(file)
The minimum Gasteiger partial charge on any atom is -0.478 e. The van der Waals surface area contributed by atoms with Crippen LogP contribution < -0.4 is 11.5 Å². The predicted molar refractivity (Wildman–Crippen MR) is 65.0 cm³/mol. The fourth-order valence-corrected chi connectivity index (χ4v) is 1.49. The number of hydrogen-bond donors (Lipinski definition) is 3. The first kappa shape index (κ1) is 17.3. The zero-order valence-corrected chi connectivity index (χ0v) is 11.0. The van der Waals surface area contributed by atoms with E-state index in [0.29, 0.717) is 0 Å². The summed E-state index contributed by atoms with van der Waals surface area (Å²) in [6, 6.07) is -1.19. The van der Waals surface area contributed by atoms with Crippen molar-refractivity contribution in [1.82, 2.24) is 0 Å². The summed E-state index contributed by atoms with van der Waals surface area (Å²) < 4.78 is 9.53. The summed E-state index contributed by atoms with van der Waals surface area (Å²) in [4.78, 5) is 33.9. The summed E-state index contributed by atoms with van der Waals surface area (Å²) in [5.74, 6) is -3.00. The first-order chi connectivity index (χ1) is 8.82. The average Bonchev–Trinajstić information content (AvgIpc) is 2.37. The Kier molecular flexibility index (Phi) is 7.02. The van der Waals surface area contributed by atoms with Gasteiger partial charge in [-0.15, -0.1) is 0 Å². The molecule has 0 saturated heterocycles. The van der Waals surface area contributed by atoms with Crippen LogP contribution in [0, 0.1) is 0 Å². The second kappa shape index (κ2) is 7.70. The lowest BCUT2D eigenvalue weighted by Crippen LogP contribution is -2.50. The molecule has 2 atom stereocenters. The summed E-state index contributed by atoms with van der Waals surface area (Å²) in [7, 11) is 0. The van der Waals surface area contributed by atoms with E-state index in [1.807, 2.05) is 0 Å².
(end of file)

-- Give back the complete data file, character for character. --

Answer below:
The minimum Gasteiger partial charge on any atom is -0.478 e. The van der Waals surface area contributed by atoms with Crippen LogP contribution < -0.4 is 11.5 Å². The predicted molar refractivity (Wildman–Crippen MR) is 65.0 cm³/mol. The fourth-order valence-corrected chi connectivity index (χ4v) is 1.49. The number of hydrogen-bond donors (Lipinski definition) is 3. The first kappa shape index (κ1) is 17.3. The zero-order valence-corrected chi connectivity index (χ0v) is 11.0. The van der Waals surface area contributed by atoms with E-state index in [0.29, 0.717) is 0 Å². The summed E-state index contributed by atoms with van der Waals surface area (Å²) in [6, 6.07) is -1.19. The van der Waals surface area contributed by atoms with Crippen molar-refractivity contribution in [1.82, 2.24) is 0 Å². The summed E-state index contributed by atoms with van der Waals surface area (Å²) < 4.78 is 9.53. The summed E-state index contributed by atoms with van der Waals surface area (Å²) in [4.78, 5) is 33.9. The summed E-state index contributed by atoms with van der Waals surface area (Å²) in [5.74, 6) is -3.00. The first-order chi connectivity index (χ1) is 8.82. The average Bonchev–Trinajstić information content (AvgIpc) is 2.37. The Kier molecular flexibility index (Phi) is 7.02. The van der Waals surface area contributed by atoms with Gasteiger partial charge in [-0.15, -0.1) is 0 Å². The molecule has 0 saturated heterocycles. The van der Waals surface area contributed by atoms with Crippen LogP contribution in [0, 0.1) is 0 Å². The second kappa shape index (κ2) is 7.70. The lowest BCUT2D eigenvalue weighted by Crippen LogP contribution is -2.50. The molecule has 2 atom stereocenters. The summed E-state index contributed by atoms with van der Waals surface area (Å²) in [7, 11) is 0. The van der Waals surface area contributed by atoms with E-state index in [1.807, 2.05) is 0 Å².